And so the day dawned, after a cold night aboard; time to make our maiden voyage on Goshawk of Møn.

The day began with a warm shower in Titchmarsh Marina’s newly refurbished shower block, followed by breakfast aboard. It was at this point that I realised that I had failed to buy bowls in my hurried trip to Sainsbury’s, so cereal was eaten out of mugs, tumblers and even sauce pans.

Whilst faffing (something that I excel at) we were visited by Roy, a fellow member of the Westerly Owners’ Association who I had ‘met’ through the association’s Facebook page. Roy has a Discus at Titchmarsh, and, as well as admiring Goshawk, he was able to give some tips and advice over tea and coffee aboard. I’ve been really impressed with the Westerly Owners’ Association since I bought Goshawk back in September; they really are a kind, friendly, helpful and supportive bunch. Membership is well worth £15 a year!

A little later my cousin, James arrived. James is an experienced yachtsman and yacht racer, and I had managed to persuade him to help me with my maiden voyage. This turned out to be an excellent idea! 

James was able to open the water tank cap so we filled it up and added a hefty dose of Milton, which we allowed to work its magic for thirty minutes or so before flushing the tank through a couple of times.

Meanwhile, an engineer from French Marine Motors arrived to check over the engine and to run it in for a a while. Thankfully no issues!

Then it was time to pack away, bid farewell to Claire, my wife, and daughter Lily, who were not accompanying us on this epic voyage (someone had to drive the car around to Wrabness after all), before cranking up the engine and departing.

We managed to leave at 13.15, just fifteen minutes after my planned departure time. This gave us plenty of water to navigate through the narrow channels of the River Twizzle and the Walton Backwaters whilst eating lunch. My mind instinctively went to the adventures of the Swallows and Amazons in Arthur Ransome’s classic, Secret Water, set as it is in the Backwaters. It’s also one of those books that I instinctively turn to when I need something warm, gentle and reassuring in those periods when life gets too stressful. I was also able to point out Stone Point to my son Daniel, where many years before I had camped as a child with some of my friends from Wrabness.

We continued underway by engine until we passed Pye End buoy, where we put the boat head to wind, and raised the sails. Sails up, we cut the engine and began sailing Goshawk. And what a tremendous experience that was! Goshawk’s sails are in excellent condition, and she sailed really well, better than I had expected and could have hoped for. With James to take the lead, to advise and to coach, Daniel and I felt in safe hands and were able to enjoy sailing our new boat without any of the worry that I would have had if I had attempted the trip without him.

As we rounded Harwich, I got a text from Claire to tell me that she and Lily would be waiting for us on the Ha’Penny Pier, so we sailed in as close as we were able (the wind shadow from the Navyard Wharf prevented us from getting too close), and we were able to wave to each other. Claire was also able to take some great action photos of us.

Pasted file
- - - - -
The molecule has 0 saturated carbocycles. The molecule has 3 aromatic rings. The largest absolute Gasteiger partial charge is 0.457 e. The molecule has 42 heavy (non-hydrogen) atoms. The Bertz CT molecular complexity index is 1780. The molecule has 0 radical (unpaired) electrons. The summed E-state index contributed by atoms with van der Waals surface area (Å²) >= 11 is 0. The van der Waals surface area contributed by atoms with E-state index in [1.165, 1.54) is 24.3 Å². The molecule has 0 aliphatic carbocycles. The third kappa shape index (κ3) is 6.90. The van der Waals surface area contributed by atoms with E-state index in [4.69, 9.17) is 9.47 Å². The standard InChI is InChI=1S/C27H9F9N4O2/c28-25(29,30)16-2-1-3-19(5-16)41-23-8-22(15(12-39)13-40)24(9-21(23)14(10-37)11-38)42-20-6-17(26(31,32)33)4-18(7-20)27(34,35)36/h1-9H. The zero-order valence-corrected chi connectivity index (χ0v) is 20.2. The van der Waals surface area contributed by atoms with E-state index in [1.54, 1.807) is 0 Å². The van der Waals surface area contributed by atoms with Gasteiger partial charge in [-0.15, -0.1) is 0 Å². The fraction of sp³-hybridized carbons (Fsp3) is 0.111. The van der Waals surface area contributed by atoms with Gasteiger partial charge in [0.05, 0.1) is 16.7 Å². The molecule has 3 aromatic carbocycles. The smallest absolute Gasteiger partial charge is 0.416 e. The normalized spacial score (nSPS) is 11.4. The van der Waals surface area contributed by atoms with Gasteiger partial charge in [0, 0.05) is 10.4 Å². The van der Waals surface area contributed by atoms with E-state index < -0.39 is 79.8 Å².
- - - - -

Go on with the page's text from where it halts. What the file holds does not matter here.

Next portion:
Daniel had been feeling a little unwell since we had put the sails up, but as we entered the Stour he began to feel much better, and was even able to share some of his classic jokes with us (most of which have the punchline ‘poo poo!’ There’s nothing quite like the sense of humour of a five year old boy!

As we approached Shotley Gate, I sent a quick text to my Grandmother, whose back garden rolls down to the estuary, to let her know that we would be passing her house soon. We were able to see her really clearly waving a tea towel at us as we passed, and we waved back. Her next door neighbour was also able to get some excellent photos of us as we passed.

By this point we were well into the Stour Estuary and I was reminded quite how long Parkestone Quay is. It just seems to go on and on and on forever! Eventually, however, we were able to leave it behind us as we pushed on past Erwarton and Harkstead on the north bank.

A good, steady breeze from the south west meant that we were able to sail up the Stour estuary in one tack, and before we knew it we had reached Wrabness. We sailed past a good cluster of boats moored off the east shore before heading to wind, starting the engine and dropping the sails to head for our mooring. James was keen for us to approach under sail, but not having the first idea which was actually my mooring, I thought that this might be unnecessarily difficult. It transpired that we would be the first boat to arrive on the west shore for the summer, which made it even harder to recognise my mooring, In the end we gave up and picked up a random mooring, which turned out to be my brother’s, at about 17.00.

We managed to pack away fairly speedily and Claire dutifully rowed out to pick us all up.

All in all, a really great day’s sailing. I could not have been more happy with how Goshawk performed. I have read mixed reviews of how well Centaurs sail, but based on my experience on this day, I have absolutely no complaints.

As we rowed to the shore, I was able to appreciate Goshawk’s beauty. It is always far better to judge a boat’s appearance when she is on the water rather than on the hard standing, or even alongside a pontoon. And she really is a beauty.

Thanks to James for helping me with the sail, and to all the photographers who took such great pictures as we sailed.

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